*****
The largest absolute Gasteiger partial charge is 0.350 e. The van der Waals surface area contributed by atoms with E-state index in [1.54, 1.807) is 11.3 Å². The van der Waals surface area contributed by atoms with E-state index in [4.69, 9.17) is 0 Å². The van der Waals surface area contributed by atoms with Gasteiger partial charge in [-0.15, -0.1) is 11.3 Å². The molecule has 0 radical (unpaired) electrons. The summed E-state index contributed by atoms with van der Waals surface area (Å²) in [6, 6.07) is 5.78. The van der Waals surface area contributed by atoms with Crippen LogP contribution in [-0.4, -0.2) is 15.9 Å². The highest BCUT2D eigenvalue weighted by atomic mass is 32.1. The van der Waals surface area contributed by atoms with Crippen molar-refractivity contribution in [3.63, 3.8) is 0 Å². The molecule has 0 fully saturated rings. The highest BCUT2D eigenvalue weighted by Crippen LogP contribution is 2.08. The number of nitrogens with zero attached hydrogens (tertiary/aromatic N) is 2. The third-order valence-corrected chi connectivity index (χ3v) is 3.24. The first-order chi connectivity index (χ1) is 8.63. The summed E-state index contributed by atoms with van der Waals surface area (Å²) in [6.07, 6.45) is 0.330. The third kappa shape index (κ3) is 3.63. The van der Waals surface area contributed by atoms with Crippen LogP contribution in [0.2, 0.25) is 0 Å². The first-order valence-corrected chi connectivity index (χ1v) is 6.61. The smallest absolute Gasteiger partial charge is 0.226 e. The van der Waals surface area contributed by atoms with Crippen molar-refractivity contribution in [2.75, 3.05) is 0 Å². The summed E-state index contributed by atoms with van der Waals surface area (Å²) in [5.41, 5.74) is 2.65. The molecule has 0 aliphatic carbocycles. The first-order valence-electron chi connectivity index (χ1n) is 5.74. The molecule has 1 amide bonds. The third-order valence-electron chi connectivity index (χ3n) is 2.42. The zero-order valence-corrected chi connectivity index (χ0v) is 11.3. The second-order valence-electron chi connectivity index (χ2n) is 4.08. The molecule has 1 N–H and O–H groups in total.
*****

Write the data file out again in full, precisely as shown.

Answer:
The largest absolute Gasteiger partial charge is 0.350 e. The van der Waals surface area contributed by atoms with E-state index in [1.54, 1.807) is 11.3 Å². The van der Waals surface area contributed by atoms with E-state index in [4.69, 9.17) is 0 Å². The van der Waals surface area contributed by atoms with Gasteiger partial charge in [-0.15, -0.1) is 11.3 Å². The molecule has 0 radical (unpaired) electrons. The summed E-state index contributed by atoms with van der Waals surface area (Å²) in [6, 6.07) is 5.78. The van der Waals surface area contributed by atoms with Crippen LogP contribution in [-0.4, -0.2) is 15.9 Å². The highest BCUT2D eigenvalue weighted by atomic mass is 32.1. The van der Waals surface area contributed by atoms with Crippen molar-refractivity contribution in [3.63, 3.8) is 0 Å². The molecule has 0 fully saturated rings. The highest BCUT2D eigenvalue weighted by Crippen LogP contribution is 2.08. The number of nitrogens with zero attached hydrogens (tertiary/aromatic N) is 2. The third-order valence-corrected chi connectivity index (χ3v) is 3.24. The first-order chi connectivity index (χ1) is 8.63. The summed E-state index contributed by atoms with van der Waals surface area (Å²) in [6.07, 6.45) is 0.330. The third kappa shape index (κ3) is 3.63. The van der Waals surface area contributed by atoms with Crippen LogP contribution in [0.2, 0.25) is 0 Å². The first-order valence-corrected chi connectivity index (χ1v) is 6.61. The smallest absolute Gasteiger partial charge is 0.226 e. The van der Waals surface area contributed by atoms with Crippen molar-refractivity contribution in [2.75, 3.05) is 0 Å². The summed E-state index contributed by atoms with van der Waals surface area (Å²) in [5.41, 5.74) is 2.65. The molecule has 0 aliphatic carbocycles. The first-order valence-electron chi connectivity index (χ1n) is 5.74. The molecule has 1 amide bonds. The third-order valence-electron chi connectivity index (χ3n) is 2.42. The zero-order valence-corrected chi connectivity index (χ0v) is 11.3. The second-order valence-electron chi connectivity index (χ2n) is 4.08. The molecule has 1 N–H and O–H groups in total.